The Ford On Film End Of Year Awards 2014: Best Actor
Tom Hiddleston ‘Only Lovers Left Alive’
Dan Stevens ‘The Guest’
Domnhall Gleeson ‘Frank’
Ben Affleck ‘Gone Girl’
Macon Blair ‘Blue Ruin’
Jack O’Connell ‘Starred Up’
Jack O’Connell is one of those actors who can turn up in just about any film and steal the show; I’ve been a fan of his since his horrifying turn in Eden Lake, and since then I’ve never seen him give a bad performance. It was a rare pleasure, them, to see his mainstream breakthrough this year. He was BIFA-nominated for his work on ’71, and can currently be seen in Angelina Jolie’s World War II epic Unbroken, but it was David Mackenzie’s brutal prison drama that first gave him the limelight. O’Connell is tough beyond his years and scarily intense, and yet you find yourself drawn to him, and even liking him, by the end of the film. Like a young Ray Winstone in Scum, O’Connell is never less than completely convincing, and proves himself to be one of the best young actors around.
Tom Hardy ‘Locke’
The amount of killer performances Tom Hardy has given over the years is ludicrously high, but it is no exaggeration to say his performance as the titular Locke in Steven Knight’s emotional drama is one of his all-time best. The only cast member of the film, Hardy has the difficult job of holding the audience’s attention while he deals with various phone calls in his car, on the longest drive of his life. To read the synopsis, one might thing Locke to be one of the dullest films around, but Hardy keeps it fast, engaging and surprisingly thrilling. Despite constantly wrestling with a Welsh accent and a few over-the-top scenes with his imagined Dad, he does an incredible job of carrying the film for the entirety of its runtime, something very few other actors would be capable of.
Ralph Fiennes ‘The Grand Budapest Hotel’
Who could have guessed that the funniest performance of the year would belong to Ralph Fiennes? Apart from In Bruges, Fiennes has made a name for himself playing dark, brooding characters in dark, brooding films, so his leading role in Wes Anderson’s colourful farce was something of a surprise. Even more of a surprise was just how great he was in the role of M. Gustave, hotel concierge, playboy to the elderly and all-round charming man. It’s a riotously good performance as Fiennes is utterly charming in both the affection he has for his staff and his unexpectedly badass fight against various enemies. Fiennes has played so many scary characters, it’s difficult to imagine you could love him as much as you inevitably do watching The Grand Budapest Hotel, but he sinks into the role perfectly.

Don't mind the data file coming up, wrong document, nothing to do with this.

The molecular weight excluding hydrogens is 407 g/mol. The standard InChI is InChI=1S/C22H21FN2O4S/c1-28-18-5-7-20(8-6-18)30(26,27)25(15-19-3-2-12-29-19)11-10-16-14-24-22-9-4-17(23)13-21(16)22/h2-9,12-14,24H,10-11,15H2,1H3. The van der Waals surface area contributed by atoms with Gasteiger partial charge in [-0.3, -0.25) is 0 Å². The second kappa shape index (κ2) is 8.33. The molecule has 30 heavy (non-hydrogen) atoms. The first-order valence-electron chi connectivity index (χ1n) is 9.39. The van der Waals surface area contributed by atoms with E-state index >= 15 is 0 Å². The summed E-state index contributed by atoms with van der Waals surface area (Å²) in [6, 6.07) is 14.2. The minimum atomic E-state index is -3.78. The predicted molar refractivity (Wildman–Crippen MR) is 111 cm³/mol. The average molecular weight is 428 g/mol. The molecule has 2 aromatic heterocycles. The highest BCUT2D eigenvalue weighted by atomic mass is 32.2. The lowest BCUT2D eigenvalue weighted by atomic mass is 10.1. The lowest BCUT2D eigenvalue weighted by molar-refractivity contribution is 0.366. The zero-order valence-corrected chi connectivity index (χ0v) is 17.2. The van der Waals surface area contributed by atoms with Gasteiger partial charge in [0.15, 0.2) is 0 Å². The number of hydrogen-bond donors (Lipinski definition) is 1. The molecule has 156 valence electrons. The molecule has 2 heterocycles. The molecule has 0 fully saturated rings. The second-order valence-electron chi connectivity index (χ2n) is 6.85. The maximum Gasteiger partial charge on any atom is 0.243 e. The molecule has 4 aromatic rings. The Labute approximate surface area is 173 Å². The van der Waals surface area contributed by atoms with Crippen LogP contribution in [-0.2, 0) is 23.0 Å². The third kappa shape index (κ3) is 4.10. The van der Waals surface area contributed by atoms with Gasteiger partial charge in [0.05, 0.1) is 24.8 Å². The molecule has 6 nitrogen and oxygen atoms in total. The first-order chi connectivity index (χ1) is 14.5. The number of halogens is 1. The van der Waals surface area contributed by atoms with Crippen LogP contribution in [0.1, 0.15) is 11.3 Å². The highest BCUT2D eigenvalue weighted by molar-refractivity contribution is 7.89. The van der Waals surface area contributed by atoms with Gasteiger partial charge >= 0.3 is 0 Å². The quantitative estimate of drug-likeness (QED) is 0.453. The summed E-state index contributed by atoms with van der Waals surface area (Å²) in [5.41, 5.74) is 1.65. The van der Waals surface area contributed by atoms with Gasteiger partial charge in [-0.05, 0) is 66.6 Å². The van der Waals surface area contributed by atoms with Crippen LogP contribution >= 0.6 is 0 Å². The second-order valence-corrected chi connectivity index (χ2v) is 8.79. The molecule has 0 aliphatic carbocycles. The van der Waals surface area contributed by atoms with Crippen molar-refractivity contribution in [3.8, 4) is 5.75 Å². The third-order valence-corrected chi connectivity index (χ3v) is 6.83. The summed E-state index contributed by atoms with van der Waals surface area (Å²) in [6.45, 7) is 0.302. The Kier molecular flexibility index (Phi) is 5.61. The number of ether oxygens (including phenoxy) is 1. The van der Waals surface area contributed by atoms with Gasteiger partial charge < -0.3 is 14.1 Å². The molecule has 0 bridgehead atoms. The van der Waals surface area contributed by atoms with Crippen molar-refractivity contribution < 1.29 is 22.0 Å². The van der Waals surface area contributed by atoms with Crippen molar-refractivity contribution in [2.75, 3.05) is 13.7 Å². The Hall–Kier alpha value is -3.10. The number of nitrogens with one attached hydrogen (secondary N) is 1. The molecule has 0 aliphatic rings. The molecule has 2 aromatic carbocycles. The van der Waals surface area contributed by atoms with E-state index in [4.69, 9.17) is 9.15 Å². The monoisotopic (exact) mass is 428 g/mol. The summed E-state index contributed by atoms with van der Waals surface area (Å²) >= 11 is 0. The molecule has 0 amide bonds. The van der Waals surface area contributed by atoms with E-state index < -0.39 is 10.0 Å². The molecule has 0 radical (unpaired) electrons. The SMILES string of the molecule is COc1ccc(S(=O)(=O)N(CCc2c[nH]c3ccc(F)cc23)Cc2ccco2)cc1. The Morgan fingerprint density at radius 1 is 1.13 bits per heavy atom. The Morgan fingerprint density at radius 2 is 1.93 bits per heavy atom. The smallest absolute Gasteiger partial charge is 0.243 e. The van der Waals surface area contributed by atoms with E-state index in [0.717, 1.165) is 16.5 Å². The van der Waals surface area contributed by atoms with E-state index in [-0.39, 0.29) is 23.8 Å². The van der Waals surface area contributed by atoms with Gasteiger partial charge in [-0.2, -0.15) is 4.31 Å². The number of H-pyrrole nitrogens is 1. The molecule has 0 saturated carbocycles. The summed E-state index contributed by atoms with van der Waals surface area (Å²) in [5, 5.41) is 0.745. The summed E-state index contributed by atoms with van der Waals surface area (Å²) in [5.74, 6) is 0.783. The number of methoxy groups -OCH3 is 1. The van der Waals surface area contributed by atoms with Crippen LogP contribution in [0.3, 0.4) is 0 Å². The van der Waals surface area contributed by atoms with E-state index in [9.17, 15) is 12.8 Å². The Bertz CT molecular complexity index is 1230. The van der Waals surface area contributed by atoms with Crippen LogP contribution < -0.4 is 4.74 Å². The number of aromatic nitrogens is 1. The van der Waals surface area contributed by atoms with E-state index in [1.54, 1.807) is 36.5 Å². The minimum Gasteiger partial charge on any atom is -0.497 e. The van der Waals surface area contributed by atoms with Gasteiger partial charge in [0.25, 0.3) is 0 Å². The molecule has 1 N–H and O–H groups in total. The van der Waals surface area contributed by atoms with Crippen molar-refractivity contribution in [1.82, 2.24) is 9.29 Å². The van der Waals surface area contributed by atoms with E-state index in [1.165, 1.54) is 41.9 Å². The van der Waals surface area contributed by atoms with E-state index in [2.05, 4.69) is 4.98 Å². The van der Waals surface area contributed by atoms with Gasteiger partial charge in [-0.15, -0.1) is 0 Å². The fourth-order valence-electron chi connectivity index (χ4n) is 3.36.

Brendan Gleeson ‘Calvary’
For most of the year, I had Brendan Gleeson’s wonderful performance in dark Catholic guilt drama Calvary at number one on my list of best performances, and it’s only due to a late comer in the race that he finishes in second. Gleeson has always struck me as an underrated actor; he gives awards-worthy performances in all of his leading roles, yet never seems to earn the acclaim he deserves. After Calvary, however, it would be impossible for anybody to deny his extraordinary talent. His role as Father James, a priest threatened with murder, is one that flicks from blackly comic to savagely bitter to existentially haunted, sometimes within the same line, and Gleeson nails every aspect of the character, creating one of the best characters of the year. His British Independent Film Award was richly deserved, and will hopefully lead to many more awards.
Jake Gyllenhaal ‘Nightcrawler’
Could it be anyone else? In my review, I compared Jake Gyllenhaal’s sterling work on Dan Gilroy’s Nightcrawler to the best work of Robert De Niro, not a comparison to be taken lightly. As the intense, driven, power-hungry Lou Bloom, Gyllenhaal tops even his work on Donnie Darko and Brokeback Mountain to give the very best performance of his career. Gyllenhaal’s physical dedication, losing enough weight to make him look eerily thin and gaunt, is only topped by how far he plunges into the darkness of an almost entirely irredeemable character. It’s a performance that makes you sit up and take notice, and Gyllenhaal is note-perfect in every single scene of the film. Award nominations are surely looming in Gyllenhaal’s near future, and I am happy to give Jake Gyllenhaal my award for the best actor of 2014 for his phenomenally good performance in Nightcrawler.
By Harry Ford
- Posted in: End of Year Review
- Tagged: ben affleck, best actor, blue ruin, brendan gleeson, calvary, dan stevens, domnhall gleeson, frank, gone girl, jack o'connell, jake gyllenhaal, locke, macon blair, nightcrawler, only lovers left alive, ralph fiennes, starred up, the grand budapest hotel, the guest, tom hardy, tom hiddleston